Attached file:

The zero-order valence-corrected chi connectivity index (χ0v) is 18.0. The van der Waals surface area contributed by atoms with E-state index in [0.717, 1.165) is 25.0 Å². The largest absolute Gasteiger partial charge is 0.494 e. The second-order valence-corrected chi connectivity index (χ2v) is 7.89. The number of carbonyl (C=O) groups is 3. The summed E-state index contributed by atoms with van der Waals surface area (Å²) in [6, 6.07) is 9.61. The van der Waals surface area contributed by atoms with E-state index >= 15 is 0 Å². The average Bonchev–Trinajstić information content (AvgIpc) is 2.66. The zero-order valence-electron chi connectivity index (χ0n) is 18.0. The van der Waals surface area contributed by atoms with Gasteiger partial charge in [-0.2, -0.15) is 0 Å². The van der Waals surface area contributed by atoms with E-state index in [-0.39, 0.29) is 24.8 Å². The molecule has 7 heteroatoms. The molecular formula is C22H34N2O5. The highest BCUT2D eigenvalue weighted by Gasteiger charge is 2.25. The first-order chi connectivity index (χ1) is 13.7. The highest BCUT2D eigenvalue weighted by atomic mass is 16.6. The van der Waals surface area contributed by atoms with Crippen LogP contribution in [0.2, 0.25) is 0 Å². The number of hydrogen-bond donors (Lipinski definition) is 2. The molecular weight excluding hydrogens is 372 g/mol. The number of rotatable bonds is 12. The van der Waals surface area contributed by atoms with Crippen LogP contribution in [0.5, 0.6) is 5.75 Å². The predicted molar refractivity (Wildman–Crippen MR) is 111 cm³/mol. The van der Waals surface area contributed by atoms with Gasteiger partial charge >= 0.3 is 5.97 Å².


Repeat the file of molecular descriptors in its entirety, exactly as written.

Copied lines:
The zero-order valence-corrected chi connectivity index (χ0v) is 18.0. The van der Waals surface area contributed by atoms with E-state index in [0.717, 1.165) is 25.0 Å². The largest absolute Gasteiger partial charge is 0.494 e. The second-order valence-corrected chi connectivity index (χ2v) is 7.89. The number of carbonyl (C=O) groups is 3. The summed E-state index contributed by atoms with van der Waals surface area (Å²) in [6, 6.07) is 9.61. The van der Waals surface area contributed by atoms with E-state index >= 15 is 0 Å². The average Bonchev–Trinajstić information content (AvgIpc) is 2.66. The zero-order valence-electron chi connectivity index (χ0n) is 18.0. The van der Waals surface area contributed by atoms with Gasteiger partial charge in [-0.2, -0.15) is 0 Å². The van der Waals surface area contributed by atoms with E-state index in [-0.39, 0.29) is 24.8 Å². The molecule has 7 heteroatoms. The molecular formula is C22H34N2O5. The highest BCUT2D eigenvalue weighted by Gasteiger charge is 2.25. The first-order chi connectivity index (χ1) is 13.7. The highest BCUT2D eigenvalue weighted by atomic mass is 16.6. The van der Waals surface area contributed by atoms with Crippen LogP contribution in [0.2, 0.25) is 0 Å². The number of hydrogen-bond donors (Lipinski definition) is 2. The molecular weight excluding hydrogens is 372 g/mol. The number of rotatable bonds is 12. The van der Waals surface area contributed by atoms with Crippen LogP contribution in [0.5, 0.6) is 5.75 Å². The predicted molar refractivity (Wildman–Crippen MR) is 111 cm³/mol. The van der Waals surface area contributed by atoms with Gasteiger partial charge >= 0.3 is 5.97 Å².